Synopsis: Two Lasers in One

A single semiconductor laser can produce both an amplitude-modulated and a frequency-modulated frequency comb, demonstrating a physical relationship between two types of output previously thought to be independent.
Synopsis figure
J. Hillbrand et al., Phys. Rev. Lett. (2020)

A frequency-comb laser simultaneously emits many wavelengths of light, with each being equidistant from the next in frequency space. Some emit an amplitude-modulated (AM) beam, which appears as pulsed rather than continuous light, others emit a frequency-modulated (FM) beam, where the light has a steady intensity but a modulated frequency. Because these two types of comb produce different outputs, researchers thought that their spectra arose from independent physical mechanisms. Now, in a new experiment, Benedikt Schwarz of the Technical University of Vienna and colleagues demonstrate a quantum-dot laser that produces both types of frequency combs.

The researchers produce the AM and FM frequency combs using a near-infrared laser, where the light comes from photons emitted by excited quantum dots. When they apply a negative voltage to the dots, they find that they can excite the dots more quickly, and the laser produces an AM beam. Without the negative voltage, the laser emits a FM beam.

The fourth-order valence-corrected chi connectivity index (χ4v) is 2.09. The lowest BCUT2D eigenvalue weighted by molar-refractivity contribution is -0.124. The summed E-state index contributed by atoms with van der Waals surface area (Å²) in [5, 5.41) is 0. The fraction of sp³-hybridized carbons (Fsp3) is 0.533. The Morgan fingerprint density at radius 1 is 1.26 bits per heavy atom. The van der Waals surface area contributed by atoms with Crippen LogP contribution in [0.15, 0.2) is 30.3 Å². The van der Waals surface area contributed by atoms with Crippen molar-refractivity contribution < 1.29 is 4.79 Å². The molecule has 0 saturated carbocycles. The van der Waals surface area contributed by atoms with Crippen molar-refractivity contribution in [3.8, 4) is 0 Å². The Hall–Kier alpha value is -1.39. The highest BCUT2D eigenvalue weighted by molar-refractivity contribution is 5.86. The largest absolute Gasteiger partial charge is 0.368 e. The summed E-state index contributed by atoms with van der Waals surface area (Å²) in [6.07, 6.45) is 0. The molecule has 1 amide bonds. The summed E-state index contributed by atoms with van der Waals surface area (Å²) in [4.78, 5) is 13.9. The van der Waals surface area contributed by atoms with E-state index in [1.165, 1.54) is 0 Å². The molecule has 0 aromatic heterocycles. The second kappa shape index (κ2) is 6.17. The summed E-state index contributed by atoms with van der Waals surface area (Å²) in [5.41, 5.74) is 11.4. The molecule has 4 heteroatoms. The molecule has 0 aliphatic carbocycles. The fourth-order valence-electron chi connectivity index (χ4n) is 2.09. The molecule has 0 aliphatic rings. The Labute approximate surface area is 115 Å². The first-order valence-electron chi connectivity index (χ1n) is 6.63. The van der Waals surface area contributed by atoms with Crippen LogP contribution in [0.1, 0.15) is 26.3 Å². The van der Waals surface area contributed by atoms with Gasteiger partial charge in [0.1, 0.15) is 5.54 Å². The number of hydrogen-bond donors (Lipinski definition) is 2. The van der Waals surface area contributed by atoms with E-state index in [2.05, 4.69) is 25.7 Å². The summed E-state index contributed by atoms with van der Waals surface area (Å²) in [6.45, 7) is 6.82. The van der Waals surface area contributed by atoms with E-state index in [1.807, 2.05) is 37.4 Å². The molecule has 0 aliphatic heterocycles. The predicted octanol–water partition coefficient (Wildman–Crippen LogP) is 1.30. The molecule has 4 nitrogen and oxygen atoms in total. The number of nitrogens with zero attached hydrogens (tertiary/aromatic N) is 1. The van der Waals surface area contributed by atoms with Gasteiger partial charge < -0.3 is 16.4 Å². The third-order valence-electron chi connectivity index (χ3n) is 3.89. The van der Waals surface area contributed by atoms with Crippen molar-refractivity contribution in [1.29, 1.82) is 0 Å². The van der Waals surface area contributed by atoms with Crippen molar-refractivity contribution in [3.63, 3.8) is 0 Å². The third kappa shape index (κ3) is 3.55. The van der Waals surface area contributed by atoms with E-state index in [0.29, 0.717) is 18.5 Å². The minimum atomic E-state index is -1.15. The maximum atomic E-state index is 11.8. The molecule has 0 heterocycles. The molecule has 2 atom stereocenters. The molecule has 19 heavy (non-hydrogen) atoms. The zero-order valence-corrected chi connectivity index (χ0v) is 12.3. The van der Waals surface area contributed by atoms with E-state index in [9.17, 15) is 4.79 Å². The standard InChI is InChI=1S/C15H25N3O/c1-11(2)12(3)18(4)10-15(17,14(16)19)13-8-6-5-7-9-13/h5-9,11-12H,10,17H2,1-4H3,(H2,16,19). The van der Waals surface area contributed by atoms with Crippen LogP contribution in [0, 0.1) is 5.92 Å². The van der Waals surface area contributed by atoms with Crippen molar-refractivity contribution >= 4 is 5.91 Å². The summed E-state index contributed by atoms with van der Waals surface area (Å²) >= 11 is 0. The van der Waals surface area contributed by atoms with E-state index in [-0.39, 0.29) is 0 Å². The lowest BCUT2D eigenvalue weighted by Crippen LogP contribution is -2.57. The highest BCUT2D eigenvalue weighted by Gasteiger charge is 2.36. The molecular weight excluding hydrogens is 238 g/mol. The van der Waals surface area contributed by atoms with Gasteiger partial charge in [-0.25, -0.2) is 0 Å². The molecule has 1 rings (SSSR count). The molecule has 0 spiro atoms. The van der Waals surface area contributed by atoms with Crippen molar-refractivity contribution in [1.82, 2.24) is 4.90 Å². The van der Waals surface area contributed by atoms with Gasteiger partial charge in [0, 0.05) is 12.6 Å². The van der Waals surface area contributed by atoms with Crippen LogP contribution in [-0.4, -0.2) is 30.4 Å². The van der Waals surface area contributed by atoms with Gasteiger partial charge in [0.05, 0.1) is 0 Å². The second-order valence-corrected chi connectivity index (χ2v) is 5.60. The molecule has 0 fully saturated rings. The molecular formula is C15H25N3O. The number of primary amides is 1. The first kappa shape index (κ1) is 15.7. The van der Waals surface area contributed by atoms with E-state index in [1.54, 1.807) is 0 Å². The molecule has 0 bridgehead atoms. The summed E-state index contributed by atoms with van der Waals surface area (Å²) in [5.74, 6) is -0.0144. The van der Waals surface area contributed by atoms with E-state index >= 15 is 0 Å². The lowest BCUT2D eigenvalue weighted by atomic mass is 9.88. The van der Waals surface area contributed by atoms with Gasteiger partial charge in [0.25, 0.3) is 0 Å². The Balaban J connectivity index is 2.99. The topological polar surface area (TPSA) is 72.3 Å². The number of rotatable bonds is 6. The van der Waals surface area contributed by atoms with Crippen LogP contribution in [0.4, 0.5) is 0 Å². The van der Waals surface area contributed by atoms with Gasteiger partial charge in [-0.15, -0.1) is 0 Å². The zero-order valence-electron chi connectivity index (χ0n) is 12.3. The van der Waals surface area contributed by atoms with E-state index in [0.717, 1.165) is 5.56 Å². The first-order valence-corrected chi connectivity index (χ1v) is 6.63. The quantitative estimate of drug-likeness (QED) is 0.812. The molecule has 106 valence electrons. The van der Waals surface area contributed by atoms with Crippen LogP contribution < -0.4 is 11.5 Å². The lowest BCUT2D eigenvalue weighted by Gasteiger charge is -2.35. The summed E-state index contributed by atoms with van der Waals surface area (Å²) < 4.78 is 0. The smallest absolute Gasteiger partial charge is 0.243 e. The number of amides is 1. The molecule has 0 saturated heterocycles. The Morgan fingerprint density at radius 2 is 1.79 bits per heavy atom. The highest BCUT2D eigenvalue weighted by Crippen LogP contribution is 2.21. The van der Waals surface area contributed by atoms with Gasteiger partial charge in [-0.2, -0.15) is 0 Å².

To explain the finding, the team likens the AM and FM laser outputs to the motion of a group of metronomes. Metronomes are known to swing in either synchrony or antisynchrony when placed on a tabletop, the motion type depending on the table’s damping. In the comb, each frequency couples to its neighbor to produce a so-called “beat note” whose frequency is equal to the spacing between the comb’s teeth. If all contributions to the beat note have the same phase—move in synchrony—the beat note intensity is maximized, and the result is an AM “pulsed” output. However, if the laser’s gain medium is sufficiently damped, the phases antialign, and the beat note vanishes, leading to a FM output. Their theoretical work suggests that many semiconductor lasers can sustain both settings.

This research is published in Physical Review Letters.

–Sophia Chen

Sophia Chen is a freelance science writer based in Tucson, Arizona.


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